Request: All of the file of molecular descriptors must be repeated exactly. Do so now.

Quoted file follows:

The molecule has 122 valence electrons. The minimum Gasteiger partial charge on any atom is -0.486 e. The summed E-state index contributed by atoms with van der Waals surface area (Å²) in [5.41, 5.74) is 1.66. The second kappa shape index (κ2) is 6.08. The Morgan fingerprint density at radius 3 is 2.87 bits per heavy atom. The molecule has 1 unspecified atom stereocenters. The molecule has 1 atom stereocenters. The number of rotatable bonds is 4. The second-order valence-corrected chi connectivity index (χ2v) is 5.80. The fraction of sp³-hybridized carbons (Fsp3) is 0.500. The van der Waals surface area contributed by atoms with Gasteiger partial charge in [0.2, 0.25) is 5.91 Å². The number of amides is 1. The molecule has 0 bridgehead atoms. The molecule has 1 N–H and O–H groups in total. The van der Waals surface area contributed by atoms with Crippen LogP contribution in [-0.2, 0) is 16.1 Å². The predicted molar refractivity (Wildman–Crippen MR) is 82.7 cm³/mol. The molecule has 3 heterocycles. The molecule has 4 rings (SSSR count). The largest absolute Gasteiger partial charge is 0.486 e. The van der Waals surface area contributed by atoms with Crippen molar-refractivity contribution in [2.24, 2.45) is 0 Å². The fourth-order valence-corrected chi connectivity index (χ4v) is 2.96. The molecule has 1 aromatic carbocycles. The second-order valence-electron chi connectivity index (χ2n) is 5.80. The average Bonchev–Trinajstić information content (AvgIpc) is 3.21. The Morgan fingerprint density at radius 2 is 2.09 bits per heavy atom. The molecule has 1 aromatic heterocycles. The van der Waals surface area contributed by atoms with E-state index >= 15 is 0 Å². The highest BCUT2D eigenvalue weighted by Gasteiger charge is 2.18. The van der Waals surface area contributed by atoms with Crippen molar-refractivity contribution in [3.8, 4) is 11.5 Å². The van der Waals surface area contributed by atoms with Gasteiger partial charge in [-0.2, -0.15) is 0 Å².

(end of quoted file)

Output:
The molecule has 122 valence electrons. The minimum Gasteiger partial charge on any atom is -0.486 e. The summed E-state index contributed by atoms with van der Waals surface area (Å²) in [5.41, 5.74) is 1.66. The second kappa shape index (κ2) is 6.08. The Morgan fingerprint density at radius 3 is 2.87 bits per heavy atom. The molecule has 1 unspecified atom stereocenters. The molecule has 1 atom stereocenters. The number of rotatable bonds is 4. The second-order valence-corrected chi connectivity index (χ2v) is 5.80. The fraction of sp³-hybridized carbons (Fsp3) is 0.500. The van der Waals surface area contributed by atoms with Gasteiger partial charge in [0.2, 0.25) is 5.91 Å². The number of amides is 1. The molecule has 0 bridgehead atoms. The molecule has 1 N–H and O–H groups in total. The van der Waals surface area contributed by atoms with Crippen LogP contribution in [-0.2, 0) is 16.1 Å². The predicted molar refractivity (Wildman–Crippen MR) is 82.7 cm³/mol. The molecule has 3 heterocycles. The molecule has 4 rings (SSSR count). The largest absolute Gasteiger partial charge is 0.486 e. The van der Waals surface area contributed by atoms with Crippen molar-refractivity contribution in [2.24, 2.45) is 0 Å². The fourth-order valence-corrected chi connectivity index (χ4v) is 2.96. The molecule has 1 aromatic carbocycles. The second-order valence-electron chi connectivity index (χ2n) is 5.80. The average Bonchev–Trinajstić information content (AvgIpc) is 3.21. The Morgan fingerprint density at radius 2 is 2.09 bits per heavy atom. The molecule has 1 aromatic heterocycles. The van der Waals surface area contributed by atoms with E-state index >= 15 is 0 Å². The highest BCUT2D eigenvalue weighted by Gasteiger charge is 2.18. The van der Waals surface area contributed by atoms with Crippen molar-refractivity contribution in [3.8, 4) is 11.5 Å². The van der Waals surface area contributed by atoms with Gasteiger partial charge in [-0.2, -0.15) is 0 Å².